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Katherine Bliss avatar
Katherine Bliss

Tom Bliss and the Burning Bridges

Catch Tom, Dave and Ross in the new year for Multiple Sclerosis Society because this brilliant charity has been a life-line

121 %
£3,655.02
raised of £3,000 target
by 33 supporters
Donate

Multiple Sclerosis Society

We are the MS Society. We are strong enough to stop MS together.

Story

Thanks for taking the time to visit my JustGiving page - which is mainly for people who can't come to Tom's 3 gigs

Tom, Dave and Ross are playing their final gig at The New Headingley Club on Feb 11th (8.30) - with support from the great Joe Feather.

Reserve a seat here:
https://www.eventbrite.co.uk/e/tom-bliss-and-the-burning-bridges-tickets-29382635253:

Their two other gigs at Inkwell Arts in Chapel Allerton on Jan 7th and The Black Swan in York on Jan 14th have, with the donations on this page and others, so far netted more than £2,200 for the MS Society. Please help us to reach our target of £3,000 which will go some way towards finding a cure for this horrible disease.

Songwriter Tom stepped back onto stage after five years in retirement, to raise money for Multiple Sclerosis.

In his youth Tom - dubbed a master craftsman by Tykes News - wrote songs for pop impresario Pete Waterman. But by the noughties he'd rediscovered his first love, traditional folk, and was touring the UK- first with Slide, then with legendary banjo maestro Tom Napper and their 'supergroup' The Pipers Sons. Meanwhile, his nine CDs of 'astonishingly moving and inspirational (Tykes News)' story songs sold by the thousand.

Tom's concerts were hugely popular: 'Never have I heard tales told and sung with such humour and skill. A spellbinding couple of hours - where did the evening go?' said Bishop FM. The Folk Cub Forum quipped 'Tom's youtube videos and even his CDs don't do him justice, this man HAS to be seen live. The Ken Dodd of folk music perhaps!'

But by 2009, Tom had grown concerned about his carbon tyre-print. So, after one last tour to promote his final album, The Whisper (pronounced 'Brilliant' by Mojo), Tom announced his departure with a front page article in Living Tradition, saying that he'd probably never be back: He needed a clear head to study sustainability at Leeds Beckett - where he now teaches his original profession; landscape architecture and urban design.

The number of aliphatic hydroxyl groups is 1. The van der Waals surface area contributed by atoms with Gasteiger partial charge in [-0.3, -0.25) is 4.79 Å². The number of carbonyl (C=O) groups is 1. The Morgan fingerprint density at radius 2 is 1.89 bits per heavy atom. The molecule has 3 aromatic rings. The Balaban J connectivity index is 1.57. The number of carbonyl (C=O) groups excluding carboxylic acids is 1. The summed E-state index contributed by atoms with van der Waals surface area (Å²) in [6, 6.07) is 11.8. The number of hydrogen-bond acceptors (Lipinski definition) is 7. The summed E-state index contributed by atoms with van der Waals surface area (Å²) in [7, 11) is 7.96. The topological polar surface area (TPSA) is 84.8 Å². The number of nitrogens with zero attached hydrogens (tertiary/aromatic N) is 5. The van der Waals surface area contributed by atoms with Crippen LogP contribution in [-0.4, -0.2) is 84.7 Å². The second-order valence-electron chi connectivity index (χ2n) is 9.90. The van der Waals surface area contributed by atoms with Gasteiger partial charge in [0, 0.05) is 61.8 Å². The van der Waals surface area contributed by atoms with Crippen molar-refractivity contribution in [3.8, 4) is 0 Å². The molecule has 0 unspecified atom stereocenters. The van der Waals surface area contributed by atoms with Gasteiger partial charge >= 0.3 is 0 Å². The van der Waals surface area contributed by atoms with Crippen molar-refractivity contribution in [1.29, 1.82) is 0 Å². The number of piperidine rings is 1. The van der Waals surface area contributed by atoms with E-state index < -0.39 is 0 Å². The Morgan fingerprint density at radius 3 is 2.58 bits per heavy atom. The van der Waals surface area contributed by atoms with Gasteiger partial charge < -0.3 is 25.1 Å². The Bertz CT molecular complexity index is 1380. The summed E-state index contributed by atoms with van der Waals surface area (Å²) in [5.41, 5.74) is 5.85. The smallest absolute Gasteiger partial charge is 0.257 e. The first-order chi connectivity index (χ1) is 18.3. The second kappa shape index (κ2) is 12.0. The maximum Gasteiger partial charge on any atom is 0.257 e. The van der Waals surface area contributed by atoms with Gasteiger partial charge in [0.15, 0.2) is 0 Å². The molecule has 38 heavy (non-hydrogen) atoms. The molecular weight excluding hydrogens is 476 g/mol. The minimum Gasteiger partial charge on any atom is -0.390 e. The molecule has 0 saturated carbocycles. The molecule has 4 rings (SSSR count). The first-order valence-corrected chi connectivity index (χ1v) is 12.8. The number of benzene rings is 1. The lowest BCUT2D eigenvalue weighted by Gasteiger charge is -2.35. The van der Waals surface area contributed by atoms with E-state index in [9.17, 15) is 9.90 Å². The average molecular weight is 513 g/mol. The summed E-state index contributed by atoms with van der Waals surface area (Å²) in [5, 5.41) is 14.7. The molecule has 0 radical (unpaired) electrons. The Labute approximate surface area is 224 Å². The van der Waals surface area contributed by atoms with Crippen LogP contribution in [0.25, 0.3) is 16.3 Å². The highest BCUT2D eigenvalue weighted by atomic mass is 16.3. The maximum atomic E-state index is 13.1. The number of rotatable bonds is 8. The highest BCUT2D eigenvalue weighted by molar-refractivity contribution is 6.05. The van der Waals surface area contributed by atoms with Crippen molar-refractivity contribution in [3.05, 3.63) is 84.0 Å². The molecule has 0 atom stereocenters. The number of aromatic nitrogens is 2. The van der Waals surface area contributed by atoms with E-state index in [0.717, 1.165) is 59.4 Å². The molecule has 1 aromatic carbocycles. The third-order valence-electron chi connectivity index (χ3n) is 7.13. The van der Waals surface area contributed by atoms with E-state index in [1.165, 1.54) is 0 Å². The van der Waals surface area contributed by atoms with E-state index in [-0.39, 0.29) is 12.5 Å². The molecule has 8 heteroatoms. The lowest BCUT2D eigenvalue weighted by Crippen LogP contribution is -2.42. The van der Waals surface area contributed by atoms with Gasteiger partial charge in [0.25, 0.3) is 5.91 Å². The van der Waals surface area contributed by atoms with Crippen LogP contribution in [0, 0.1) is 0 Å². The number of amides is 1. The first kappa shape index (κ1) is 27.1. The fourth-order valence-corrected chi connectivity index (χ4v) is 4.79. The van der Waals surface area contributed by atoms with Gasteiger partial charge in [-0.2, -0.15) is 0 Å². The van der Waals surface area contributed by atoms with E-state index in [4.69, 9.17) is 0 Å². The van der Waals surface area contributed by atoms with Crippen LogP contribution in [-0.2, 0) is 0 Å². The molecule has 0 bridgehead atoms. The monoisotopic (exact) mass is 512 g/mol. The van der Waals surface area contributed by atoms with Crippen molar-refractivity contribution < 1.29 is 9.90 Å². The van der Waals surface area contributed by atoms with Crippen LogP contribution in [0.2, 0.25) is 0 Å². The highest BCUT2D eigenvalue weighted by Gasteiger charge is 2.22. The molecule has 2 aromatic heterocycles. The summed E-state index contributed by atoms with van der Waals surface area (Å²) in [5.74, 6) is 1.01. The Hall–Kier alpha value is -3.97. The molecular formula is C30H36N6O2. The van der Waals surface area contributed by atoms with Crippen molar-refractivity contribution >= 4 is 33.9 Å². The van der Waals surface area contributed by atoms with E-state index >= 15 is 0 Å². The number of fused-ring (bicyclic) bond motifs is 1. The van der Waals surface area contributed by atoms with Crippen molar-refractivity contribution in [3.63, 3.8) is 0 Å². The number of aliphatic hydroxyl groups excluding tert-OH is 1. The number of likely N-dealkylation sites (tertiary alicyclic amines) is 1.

Naturally though, he kept practising guitar, mandocello, whistle, duet, dulcimer and the rest, and even enjoyed the occasional session with Tom Napper and other musical mates. But for the last five years he's steadfastly turned down all bookings, saying it's all he can do to keep up with the climate scientists that he works alongside at the University of Leeds - not to mention finding time for Feed Leeds and the many other green projects he supports.

Then recently something happened to make him feel differently about performing: His daughter Ellie was diagnosed with MS, a neurological condition that affects the nerves in the brain and spinal cord. It can be devastatingly debilitating.

Other family members responded by fund-raising for the MS Society (her husband Tony raised thousands by walking all day and all night and all day), as much to face down this grim condition as to support the research which is now tantalisingly close to a breakthrough cure. And though naturally he helped, at first Tom couldn't think how to make a really meaningful contribution for himself.

'When Ellie was diagnosed I felt the world had ended. It's terrible to see the child you've nurtured inexplicably laid low by a currently incurable disease. Then it emerged that I know lots of sufferers, including my late Grandmother - who never even knew she had MS, because that's how they used to do things then. And most of these people are quietly pushing back and getting on brilliantly with their lives - as is Ellie. She's just fantastic, but life for her will never be the same, and staying cheerful can take some doing.

So I wanted to support her by raising money for the MS Society, who've provided a lifeline these past months. But I also wanted to raise the profile of a condition which now affects more than 100,000 people in the UK. I thought to myself - if only I was still playing, I could do some benefit gigs. And then I thought again: What's stopping me?'

So here he is, sounding better than ever thanks to long-time collaborator Dave Bowie on double bass and Ross Bennett, a wonderful guitarist and singer well known around York. They're playing just a handful of gigs under a name that gently mocks Tom's 'infamous' retirement:

Tom Bliss and the Burning Bridges
If you remember Tom (he does, he says - just!) or if you want to know if he's really as good as they all said - now's your chance.



Donating through JustGiving is simple, fast and totally secure. Your details are safe with JustGiving - they'll never sell them on or send unwanted emails. Once you donate, they'll send your money directly to the charity. So it's the most efficient way to donate - saving time and cutting costs for the charity.

Photos

2
  • Tom on the long-necked dulcimer at the Black Swan. Dave and Roos also think it's a funny instrument

Supporters

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